Casualties and costs of Cold Wars

The negotiating table is the only way

by Karl-Jürgen Müller

The term “Cold War” is a dangerous euphemism if it implies that it was not a real armed encounter and thus not so grave. Some people in our Western countries remember the first Cold War and will think that life was not so bad back then. The following article is intended to show that this means that the hot wars in the Cold War, the millions of human victims of a Cold War and the billions of costs – also at the expense of fundamental political, economic, and social tasks – are being ignored.

Whatever one may call the current relationship between the “West” on the one hand and states such as Russia and China on the other, the fact is that relations have increasingly deteriorated in recent years and continue to escalate. Nevertheless, many of us in the West – especially those in positions of political responsibility and in the leading media, or so one gets the impression – think that this is exactly the right path to “success”. Hadn’t the first Cold War been won without a major armed conflict precisely by showing “strength” in the first half of the 1980s – breaking off relations with the Soviet Union in many areas, entangling the country in a war with many victims in Afghanistan, rearming massively and thus also driving the Soviet Union into bankruptcy!

Strength instead of “appeasement”?

Dmytro Kuleba, Ukraine’s foreign minister, expressed this view again in an article for the US magazine Foreign Affairs on 10 December 2021 – 30 years after the end of the first Cold War: “The West must respond to Russia with strength, not appeasement”. The word “appeasement” is not chosen at random. It is not only an unmistakable allusion to the common accusation against the Western powers and their relations with National Socialist Germany before the Second World War, and especially regarding the “Munich Agreement” of September 1938, when the Western powers of the time (above all Great Britain and France) had allowed National Socialist Germany to pursue its aggressive power policy for far too long due to weakness and misjudgements. The result was the Second World War. But this word “appeasement” also contains a sharp political judgement on today’s Russia.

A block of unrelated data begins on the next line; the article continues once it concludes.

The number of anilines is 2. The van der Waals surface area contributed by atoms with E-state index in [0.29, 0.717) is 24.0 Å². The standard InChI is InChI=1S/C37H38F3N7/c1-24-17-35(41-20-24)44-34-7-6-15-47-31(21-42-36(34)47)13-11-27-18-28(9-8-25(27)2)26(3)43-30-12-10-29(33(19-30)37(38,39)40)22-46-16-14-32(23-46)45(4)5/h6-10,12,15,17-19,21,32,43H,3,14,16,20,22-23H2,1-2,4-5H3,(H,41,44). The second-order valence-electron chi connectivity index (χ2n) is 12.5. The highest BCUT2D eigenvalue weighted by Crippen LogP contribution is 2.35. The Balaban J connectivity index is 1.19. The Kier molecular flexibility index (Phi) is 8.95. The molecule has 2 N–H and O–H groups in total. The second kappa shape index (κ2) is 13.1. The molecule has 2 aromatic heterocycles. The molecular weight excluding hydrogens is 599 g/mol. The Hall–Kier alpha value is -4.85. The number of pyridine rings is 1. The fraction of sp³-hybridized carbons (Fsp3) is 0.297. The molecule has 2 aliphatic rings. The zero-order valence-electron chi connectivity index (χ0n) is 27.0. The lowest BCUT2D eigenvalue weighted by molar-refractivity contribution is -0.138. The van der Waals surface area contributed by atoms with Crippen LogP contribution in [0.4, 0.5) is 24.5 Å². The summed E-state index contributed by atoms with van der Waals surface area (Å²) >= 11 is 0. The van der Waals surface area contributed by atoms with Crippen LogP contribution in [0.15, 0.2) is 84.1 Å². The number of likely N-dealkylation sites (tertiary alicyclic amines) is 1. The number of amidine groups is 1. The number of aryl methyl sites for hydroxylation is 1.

First Cold War – a hair’s breadth away from nuclear world destruction

This is how one suppresses the dangers of a policy of “strength”. Even in the first Cold War, a third world war could very well have occurred. In the fall of 1962, during the Cuban Missile Crisis, the world was on the brink of such a nuclear third world war. At that time, too, there were forces in the Soviet Union and in the USA that were counting on “strength” and wanted to go to war. But the politicians ultimately responsible at the time, above all the then US President Kennedy and the General Secretary of the CPSU Khrushchev, ultimately relied on diplomacy and were only able to defuse the crisis in this way. The later statement of the then US Secretary of Defence McNamara – “In the end we lucked out. It was luck that we prevented nuclear war” – cannot be quoted often enough.

Millions of victims nevertheless

But even without a nuclear war, the first Cold War caused millions of victims and billions of costs. The “proxy wars” in the first Cold War are worth mentioning. The Korean War cost the lives of more than 4.5 million people, the Vietnam War almost three million and the first Afghanistan War from 1979 more than one million – in each of these wars mainly civilians. Many other Cold War theatres of war should be added. On 3 March 2016, the German newspaper “Die Welt” wrote: “At least 22 million dead in around 150 military conflicts: That is the balance sheet of the confrontation of the Western democratic world with the Soviet communist bloc between 1945 and 1990. In the Third World, unlike in Europe, the Cold War was pretty hot for a long time.” The newspaper added: “In the consciousness in this country, this dimension does not play a role. That is understandable in view of the relief that the threat of nuclear overkill has failed to materialise. But this way the picture remains incomplete.”
  These wars also caused enormous material destruction, and the arms expenditure swallowed up trillions – money that was lacking for other state tasks, for the common good.

The political costs of a Cold War

One must also talk about the political costs. In 2016, “Die Welt” spoke of the “Western democratic world” – but these “democracies” suffered massively from the warfare of their countries. Just a few references here: to the military-industrial complex and its growing, democratically non-legitimised political power, which even a departing US president warned against in his farewell speech in the 1950s; to the violent sabotage of independent developments in the former European colonies under the sign of the Cold War and the continuation of oppression and exploitation – the Congo is just one example of many in Africa, Asia and Latin America.